From handing prizes to embedded photojournalist James Nachtwey (yes, he does make amazing photos, but lets just also look at the interests and ideas that informs his politics shall we? I am working on a critique of Nachtwey’s life’s work that maps his ‘projects’ to the political ‘ethos’ of the time, looking to examine his close collusion with American imperial interests and the angles adopted in his Time magazine funded stories), to this white-wash of Salgado’s collusions with mining interests and his continued refusal to speak honestly about the devastating impact of unchecked capitalism, share-holder returns, outright corporate thievery and corruption, political bribery and ‘development’ and ‘growth’ addictions, Wenders embodies many of the presumptions of his class. As Laura Jaramillo points out:
Wenders is careful to shape Salgado’s interviews into a meditation on the human condition palatable for the international art-film market, not a meditation on the destructive effects of globalised capitalism. “Everyone should see these images to see how deadly our species is,” Salgado says over one particularly grisly set. Each event that feeds into his illustrious career is, not coincidentally, one of the greatest atrocities of the latter half of the 20th-century. Each is curiously disconnected from the last, presented without historical context.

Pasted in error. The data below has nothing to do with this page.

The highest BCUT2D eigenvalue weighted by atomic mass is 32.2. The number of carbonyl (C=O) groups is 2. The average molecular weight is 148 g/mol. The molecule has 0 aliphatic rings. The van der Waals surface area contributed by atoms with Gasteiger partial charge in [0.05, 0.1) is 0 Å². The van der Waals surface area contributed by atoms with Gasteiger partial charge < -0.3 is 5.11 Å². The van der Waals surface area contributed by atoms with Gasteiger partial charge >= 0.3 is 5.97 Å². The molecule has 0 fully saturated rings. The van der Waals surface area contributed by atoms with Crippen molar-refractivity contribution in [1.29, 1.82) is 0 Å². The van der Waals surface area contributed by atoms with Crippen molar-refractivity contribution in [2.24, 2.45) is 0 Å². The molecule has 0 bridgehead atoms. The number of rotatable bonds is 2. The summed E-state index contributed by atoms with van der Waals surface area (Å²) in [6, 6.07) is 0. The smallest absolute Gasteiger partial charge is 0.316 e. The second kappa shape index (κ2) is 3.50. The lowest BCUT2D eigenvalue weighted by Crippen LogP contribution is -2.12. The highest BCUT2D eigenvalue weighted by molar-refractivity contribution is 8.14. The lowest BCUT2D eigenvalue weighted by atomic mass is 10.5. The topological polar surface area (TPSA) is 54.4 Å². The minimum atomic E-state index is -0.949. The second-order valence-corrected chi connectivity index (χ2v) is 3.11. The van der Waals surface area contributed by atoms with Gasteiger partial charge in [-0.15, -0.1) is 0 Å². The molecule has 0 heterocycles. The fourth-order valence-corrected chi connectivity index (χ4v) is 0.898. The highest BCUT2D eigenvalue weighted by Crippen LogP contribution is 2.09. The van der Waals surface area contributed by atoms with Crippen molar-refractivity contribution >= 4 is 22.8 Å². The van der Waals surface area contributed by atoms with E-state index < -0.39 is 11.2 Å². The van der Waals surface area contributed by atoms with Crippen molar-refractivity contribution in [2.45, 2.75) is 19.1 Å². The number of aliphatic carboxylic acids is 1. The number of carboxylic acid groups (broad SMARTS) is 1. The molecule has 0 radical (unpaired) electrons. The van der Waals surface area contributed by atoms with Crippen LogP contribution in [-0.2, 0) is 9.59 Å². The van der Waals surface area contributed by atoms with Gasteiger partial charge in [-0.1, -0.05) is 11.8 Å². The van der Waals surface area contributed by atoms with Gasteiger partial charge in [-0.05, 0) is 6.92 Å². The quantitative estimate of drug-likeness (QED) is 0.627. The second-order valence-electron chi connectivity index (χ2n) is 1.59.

disdain dismissal of most all photojournalists working on ‘immigration’ stories begins with this simple fact outlined in this excellent article titled The Story Behind The Stories, where author Rodney Benson argues that:
The complexity of the international causes of migration cannot be easily expressed as a melodrama. And mentioning them is ideologically sensitive: it suggests there could be something wrong about an economic system that most politicians — and journalists — take for granted. From the early 1970s to the mid-2000s — a time of neoliberal globalisation and bloody conflicts in Central America manipulated by the US — immigration stories that mentioned international causes fell from 30% to 12% in leading US papers. To their credit, French newspapers in the 2000s, just as in the 1970s, mentioned the global angle in 33% of their immigration news stories, mostly because of the greater prominence of anti-globalisation sentiment in French intellectual and political culture. Yet, too often, both French and US media fail to give the full picture on immigration. Their focus on emotion, and on individual stories, diverts attention from the fundamental political issues, and leaves the way open for the simplistic “solutions” advocated by the far right.